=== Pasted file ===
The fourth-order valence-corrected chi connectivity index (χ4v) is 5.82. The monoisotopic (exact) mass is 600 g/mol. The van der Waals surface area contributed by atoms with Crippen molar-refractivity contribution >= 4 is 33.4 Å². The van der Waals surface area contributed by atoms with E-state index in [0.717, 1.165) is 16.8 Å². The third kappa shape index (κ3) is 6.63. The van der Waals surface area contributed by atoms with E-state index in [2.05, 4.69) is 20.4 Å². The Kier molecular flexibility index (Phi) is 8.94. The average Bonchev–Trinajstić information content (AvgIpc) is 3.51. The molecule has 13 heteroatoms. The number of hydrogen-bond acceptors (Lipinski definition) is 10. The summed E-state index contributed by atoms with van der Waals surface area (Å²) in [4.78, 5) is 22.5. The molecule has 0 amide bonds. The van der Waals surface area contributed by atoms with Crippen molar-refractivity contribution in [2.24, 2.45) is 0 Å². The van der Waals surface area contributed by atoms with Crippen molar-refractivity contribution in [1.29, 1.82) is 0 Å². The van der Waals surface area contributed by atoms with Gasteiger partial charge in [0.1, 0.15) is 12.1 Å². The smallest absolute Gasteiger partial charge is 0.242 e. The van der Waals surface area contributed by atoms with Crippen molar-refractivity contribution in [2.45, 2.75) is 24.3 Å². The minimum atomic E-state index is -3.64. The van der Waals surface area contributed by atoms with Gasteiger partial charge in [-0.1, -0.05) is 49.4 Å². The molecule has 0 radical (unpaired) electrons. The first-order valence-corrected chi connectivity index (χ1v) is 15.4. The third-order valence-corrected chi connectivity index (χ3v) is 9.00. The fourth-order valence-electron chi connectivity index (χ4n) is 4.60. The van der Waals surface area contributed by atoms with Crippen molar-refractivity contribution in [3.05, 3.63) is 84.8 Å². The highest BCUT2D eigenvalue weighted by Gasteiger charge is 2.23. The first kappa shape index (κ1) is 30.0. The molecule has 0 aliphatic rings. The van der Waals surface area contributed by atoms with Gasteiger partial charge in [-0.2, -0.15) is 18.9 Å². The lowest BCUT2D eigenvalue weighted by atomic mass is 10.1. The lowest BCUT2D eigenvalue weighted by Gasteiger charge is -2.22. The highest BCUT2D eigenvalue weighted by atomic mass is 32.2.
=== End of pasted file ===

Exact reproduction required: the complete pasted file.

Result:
The fourth-order valence-corrected chi connectivity index (χ4v) is 5.82. The monoisotopic (exact) mass is 600 g/mol. The van der Waals surface area contributed by atoms with Crippen molar-refractivity contribution >= 4 is 33.4 Å². The van der Waals surface area contributed by atoms with E-state index in [0.717, 1.165) is 16.8 Å². The third kappa shape index (κ3) is 6.63. The van der Waals surface area contributed by atoms with E-state index in [2.05, 4.69) is 20.4 Å². The Kier molecular flexibility index (Phi) is 8.94. The average Bonchev–Trinajstić information content (AvgIpc) is 3.51. The molecule has 13 heteroatoms. The number of hydrogen-bond acceptors (Lipinski definition) is 10. The summed E-state index contributed by atoms with van der Waals surface area (Å²) in [4.78, 5) is 22.5. The molecule has 0 amide bonds. The van der Waals surface area contributed by atoms with Crippen molar-refractivity contribution in [2.24, 2.45) is 0 Å². The van der Waals surface area contributed by atoms with Crippen molar-refractivity contribution in [1.29, 1.82) is 0 Å². The van der Waals surface area contributed by atoms with Gasteiger partial charge in [0.1, 0.15) is 12.1 Å². The smallest absolute Gasteiger partial charge is 0.242 e. The van der Waals surface area contributed by atoms with Crippen molar-refractivity contribution in [2.45, 2.75) is 24.3 Å². The minimum atomic E-state index is -3.64. The van der Waals surface area contributed by atoms with Gasteiger partial charge in [-0.1, -0.05) is 49.4 Å². The molecule has 0 radical (unpaired) electrons. The first-order valence-corrected chi connectivity index (χ1v) is 15.4. The third-order valence-corrected chi connectivity index (χ3v) is 9.00. The fourth-order valence-electron chi connectivity index (χ4n) is 4.60. The van der Waals surface area contributed by atoms with Crippen molar-refractivity contribution in [3.05, 3.63) is 84.8 Å². The highest BCUT2D eigenvalue weighted by Gasteiger charge is 2.23. The first kappa shape index (κ1) is 30.0. The molecule has 0 aliphatic rings. The van der Waals surface area contributed by atoms with Gasteiger partial charge in [-0.2, -0.15) is 18.9 Å². The lowest BCUT2D eigenvalue weighted by atomic mass is 10.1. The lowest BCUT2D eigenvalue weighted by Gasteiger charge is -2.22. The highest BCUT2D eigenvalue weighted by atomic mass is 32.2.